• Buchanan's competitive spirit on the bike resonates in her creative approach to marketing (Adam McGrath / HCreations) (Adam McGrath / HCreations Photography)Source: Adam McGrath / HCreations Photography
Caroline Buchanan’s social media presence is helping her secure sponsors - and other athletes could also benefit.
James McGrath

4 May 2016 - 3:00 PM  UPDATED 4 May 2016 - 3:20 PM

Rio bound: Caroline Buchanan on soaring forward and giving back
It takes a special kind of athlete to produce consistent results in any sport. It takes a special kind of person to create countless opportunities for others along the way.

For the first time in history, female athletes can book a shoe deal and they’ve done it by side-stepping traditional media coverage and talking directly to fans.

Caroline Buchanan is currently gearing up for another shot at Olympic gold in BMX, and people can follow her on every step of the journey on Facebook, Instagram, Twitter, or YouTube, 

Her story is quite popular, with 95,000 Facebook followers, Instagram followers of 50,000, Twitter followers of 16,000 and a burgeoning YouTube audience tuning in, all big numbers for an Australian female athlete.

Followers are not just getting information about her races, but virtually every aspect of her life through the stories she creates for her audience.

Those stories can take the form of a tweet, an Instagram post, or a 15 second video, and through her creation she has cultivated an audience and a story which advertisers are keen to latch onto.

“You’re seeing people seek out those stories and engage with female athletes where they may not have before, so the potential audience is growing,” CEO of social media marketing agency TRIBE Anthony Svirskis told SBS Zela.

How to win friends and influence people

Buchanan has become what marketers term a ‘social media influencer’, a person who has built an audience on social media by creating content audiences latch onto -- and is increasingly a target for advertisers.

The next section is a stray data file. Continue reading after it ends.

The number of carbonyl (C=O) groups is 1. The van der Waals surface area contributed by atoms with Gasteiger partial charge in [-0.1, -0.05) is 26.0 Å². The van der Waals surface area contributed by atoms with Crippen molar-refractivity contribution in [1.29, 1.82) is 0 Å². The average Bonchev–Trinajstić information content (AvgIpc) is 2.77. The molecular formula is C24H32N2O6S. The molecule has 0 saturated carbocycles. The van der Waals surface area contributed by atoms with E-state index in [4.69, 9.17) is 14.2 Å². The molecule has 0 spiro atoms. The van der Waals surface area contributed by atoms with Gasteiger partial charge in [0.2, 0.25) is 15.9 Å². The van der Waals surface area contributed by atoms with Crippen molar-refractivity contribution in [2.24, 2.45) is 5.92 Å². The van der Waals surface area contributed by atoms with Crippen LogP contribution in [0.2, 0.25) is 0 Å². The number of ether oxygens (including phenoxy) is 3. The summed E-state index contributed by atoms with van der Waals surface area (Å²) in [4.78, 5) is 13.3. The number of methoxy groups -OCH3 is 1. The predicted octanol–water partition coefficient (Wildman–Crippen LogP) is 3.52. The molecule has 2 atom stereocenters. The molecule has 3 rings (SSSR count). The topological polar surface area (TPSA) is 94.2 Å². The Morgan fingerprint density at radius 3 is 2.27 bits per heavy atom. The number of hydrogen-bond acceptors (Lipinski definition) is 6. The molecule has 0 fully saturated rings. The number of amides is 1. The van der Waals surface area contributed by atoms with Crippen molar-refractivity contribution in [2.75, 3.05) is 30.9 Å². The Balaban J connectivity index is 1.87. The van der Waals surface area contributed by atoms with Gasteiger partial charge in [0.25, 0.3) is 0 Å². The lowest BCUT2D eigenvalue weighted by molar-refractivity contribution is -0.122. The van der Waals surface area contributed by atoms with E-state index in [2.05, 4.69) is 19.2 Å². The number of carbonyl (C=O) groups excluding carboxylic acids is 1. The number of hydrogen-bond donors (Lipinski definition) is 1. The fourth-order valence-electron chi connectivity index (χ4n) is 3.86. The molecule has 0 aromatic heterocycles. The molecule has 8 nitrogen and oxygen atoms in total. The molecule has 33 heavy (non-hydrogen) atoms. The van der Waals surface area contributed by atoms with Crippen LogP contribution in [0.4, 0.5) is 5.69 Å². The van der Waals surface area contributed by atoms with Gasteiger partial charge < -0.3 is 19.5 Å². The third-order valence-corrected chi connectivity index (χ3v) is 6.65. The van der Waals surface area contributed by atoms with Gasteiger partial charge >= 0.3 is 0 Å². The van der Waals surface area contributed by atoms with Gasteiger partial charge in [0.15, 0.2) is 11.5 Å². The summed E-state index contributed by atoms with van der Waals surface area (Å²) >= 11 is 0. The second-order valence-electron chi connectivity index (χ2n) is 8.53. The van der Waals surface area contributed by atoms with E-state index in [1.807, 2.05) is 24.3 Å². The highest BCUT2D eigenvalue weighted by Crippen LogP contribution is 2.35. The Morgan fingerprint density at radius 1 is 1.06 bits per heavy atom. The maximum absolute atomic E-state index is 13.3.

She told SBS Zela social media was now leading the conversation when it came to sponsorship discussions.

“I [now] have brands turn around and the first thing they'd ask...the first question is 'what's your social media following? What's your reach and engagement?' – that's the conversation now,” she said.

Svirskis said female athletes were now coming into the frame for sponsorship dollars as brands increasingly seek a way to connect to a potential audience in the way an influencer may.

“I think there’s enormous potential in that [women’s sport] space at the moment as they’re becoming more visible, and you see sporting bodies trying to support them at the moment,” Svirskis said

He said, however, the biggest thing going for female athletes was that they have had to work to create a social media following rather than being handed a following as a consequence of their mainstream media profile.

“The trend within influencer marketing is about what we’re calling ‘citizen influencers’, so that’s influencers under 100,000 followers – that’s not a celebrity, but just somebody who exists in an online space and has that following,” Svirskis said

The theory goes that a female athlete who has 10,000 followers has more than likely built that following by engaging with people on a one-to-one level rather than an established sports star.

For advertisers, this means the female athlete has built a relationship with their audience which is much deeper and potentially more conducive to a recommendation or a brand message – if done right.

It’s all about authenticity, which is why it’s a fine line -- but a line currently being explored by both brands and ‘influencers’.

How tweet it is  

Buchanan is an example of someone who worked hard in building her audience and is starting to see the fruits of her labour, which involved engagement on social media from early on in her career.  

“For me it was a fair bit of trial and error, and I think everything I've done with social media [is about] building a network, building that reach and [doing] everything I could to try and be that professional athlete,” Buchanan said.  

She sees the building of a social media following as part of simply being a professional athlete, something she had to work at from a young age.  

“There would be hours when I was younger when I would just sit on LinkedIn and add people and talk to people, and at the time I would say 'this is pointless, why am I doing this?',” she asked.  

She learned the value of marketing from an early age, with her father working in the industry, but says as she steadily built her following there were ruptures of disquiet from within the grassroots BMX community.  

“In the beginning I copped a fair bit of flak from people within the BMX industry sort of telling me 'you don't need to promote yourself, you don't need to work on your brand',” she said.